MH370 Family Members Begin Madagascar Visit to Encourage Coastal Debris Searches

♠ Posted by Mick Rooney in ,,
(PIC - Grace Nathan)
One thousand days have passed since Malaysia Airlines flight MH370 disappeared on March 8th, 2014, after its departure from Kuala Lumpur International Airport. The Boeing 777 carrying 227 passengers and 12 crew was bound for Beijing and to this day the only trace of the aircraft has been 22 pieces of debris washed ashore off the coast of the East African continent in places like Mauritius, Madagascar, Le Reunion and mainland beaches in Tanzanian and South Africa. Some of the debris has been conclusively identified as part of 9M-MRO, the registered Boeing 777 which serviced the ill-fated flight. Other pieces of debris are "almost certainly" from the aircraft according to the official investigation team, while other pieces have yet to be identified and conclusively linked.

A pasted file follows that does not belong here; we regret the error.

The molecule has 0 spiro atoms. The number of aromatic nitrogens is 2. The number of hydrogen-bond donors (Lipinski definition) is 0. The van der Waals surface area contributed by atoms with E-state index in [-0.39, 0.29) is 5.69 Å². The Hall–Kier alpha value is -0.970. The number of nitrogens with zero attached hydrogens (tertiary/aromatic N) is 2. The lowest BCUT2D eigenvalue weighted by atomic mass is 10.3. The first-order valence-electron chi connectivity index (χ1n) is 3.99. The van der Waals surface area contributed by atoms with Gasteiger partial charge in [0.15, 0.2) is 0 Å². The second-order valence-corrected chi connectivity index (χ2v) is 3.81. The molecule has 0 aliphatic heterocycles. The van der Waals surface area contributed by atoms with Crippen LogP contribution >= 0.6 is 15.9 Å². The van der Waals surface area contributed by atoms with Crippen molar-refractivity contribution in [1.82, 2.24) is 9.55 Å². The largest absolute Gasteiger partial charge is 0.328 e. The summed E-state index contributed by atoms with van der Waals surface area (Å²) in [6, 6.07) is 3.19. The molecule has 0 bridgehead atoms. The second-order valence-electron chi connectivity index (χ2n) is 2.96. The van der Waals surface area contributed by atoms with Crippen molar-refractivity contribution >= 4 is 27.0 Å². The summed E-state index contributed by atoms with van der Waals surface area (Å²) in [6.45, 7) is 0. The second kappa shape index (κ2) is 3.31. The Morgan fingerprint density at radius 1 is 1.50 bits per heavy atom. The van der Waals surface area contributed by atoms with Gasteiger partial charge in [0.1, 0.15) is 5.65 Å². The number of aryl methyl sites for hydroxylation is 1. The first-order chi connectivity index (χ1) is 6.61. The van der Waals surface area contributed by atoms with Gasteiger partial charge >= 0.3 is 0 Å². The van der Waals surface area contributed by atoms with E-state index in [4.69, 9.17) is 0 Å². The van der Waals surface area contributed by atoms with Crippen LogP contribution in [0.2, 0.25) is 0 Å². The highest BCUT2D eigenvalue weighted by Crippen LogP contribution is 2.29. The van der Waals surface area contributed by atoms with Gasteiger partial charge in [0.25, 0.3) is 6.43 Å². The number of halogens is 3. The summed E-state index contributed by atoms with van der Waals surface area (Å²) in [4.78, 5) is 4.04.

For the families of Malaysia Airlines flight MH370, it is the only tangible and physical evidence of what remains of the aircraft and what happened their loved ones.

Frustrated by how the current search is going and the lack of answers as to what happened, recent debris finds have prompted seven relatives of those lost on flight MH370 to travel to Madagascar and raise awareness about how local communities and members of the public can assist the investigation to find debris from the aircraft washed ashore off the eastern coast of Africa.

The relatives gave a press conference today (December 3rd) at Kuala Lumpur International Airport before they departed for Madagascar for a week-long trip to raise awareness in the region about MH370.


Background  

A two-and-a-half years search of the southern Indian Ocean, which began in 2014 and was based on Malaysian military primary radar and a series of pings picked up by British-based satellite company Inmarsat, has led to a search area of 120,000 square kilometres far from the western coast of Australia. Tasked by the lead investigation team and government  in Malaysia, the Australian Transport and Safety Board (ATSB) contracted Fugro and Phoenix International, using sea vessels equipped with side-scanning sonar and robotic AUV and ROVs, in an effort to locate the final seabed resting place of the aircraft and its 239 souls.